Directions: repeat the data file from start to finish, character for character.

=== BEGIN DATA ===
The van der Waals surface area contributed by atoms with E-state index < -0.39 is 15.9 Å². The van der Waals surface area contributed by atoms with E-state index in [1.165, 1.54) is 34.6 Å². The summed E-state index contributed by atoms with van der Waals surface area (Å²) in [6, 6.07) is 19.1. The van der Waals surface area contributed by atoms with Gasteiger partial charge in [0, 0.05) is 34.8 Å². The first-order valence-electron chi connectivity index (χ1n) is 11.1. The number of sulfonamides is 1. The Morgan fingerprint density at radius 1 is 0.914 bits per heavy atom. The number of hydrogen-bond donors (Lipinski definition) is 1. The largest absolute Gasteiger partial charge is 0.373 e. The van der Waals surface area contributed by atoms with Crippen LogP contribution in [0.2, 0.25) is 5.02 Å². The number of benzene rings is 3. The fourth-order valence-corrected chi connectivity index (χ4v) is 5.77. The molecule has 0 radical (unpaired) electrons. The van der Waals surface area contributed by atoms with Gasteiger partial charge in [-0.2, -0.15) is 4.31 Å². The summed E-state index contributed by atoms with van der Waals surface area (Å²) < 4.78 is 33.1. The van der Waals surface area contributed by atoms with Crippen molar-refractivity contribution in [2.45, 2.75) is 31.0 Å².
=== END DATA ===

The van der Waals surface area contributed by atoms with E-state index < -0.39 is 15.9 Å². The van der Waals surface area contributed by atoms with E-state index in [1.165, 1.54) is 34.6 Å². The summed E-state index contributed by atoms with van der Waals surface area (Å²) in [6, 6.07) is 19.1. The van der Waals surface area contributed by atoms with Gasteiger partial charge in [0, 0.05) is 34.8 Å². The first-order valence-electron chi connectivity index (χ1n) is 11.1. The number of sulfonamides is 1. The Morgan fingerprint density at radius 1 is 0.914 bits per heavy atom. The number of hydrogen-bond donors (Lipinski definition) is 1. The largest absolute Gasteiger partial charge is 0.373 e. The van der Waals surface area contributed by atoms with Crippen LogP contribution in [0.2, 0.25) is 5.02 Å². The number of benzene rings is 3. The fourth-order valence-corrected chi connectivity index (χ4v) is 5.77. The molecule has 0 radical (unpaired) electrons. The van der Waals surface area contributed by atoms with Gasteiger partial charge in [-0.2, -0.15) is 4.31 Å². The summed E-state index contributed by atoms with van der Waals surface area (Å²) < 4.78 is 33.1. The van der Waals surface area contributed by atoms with Crippen molar-refractivity contribution in [2.45, 2.75) is 31.0 Å².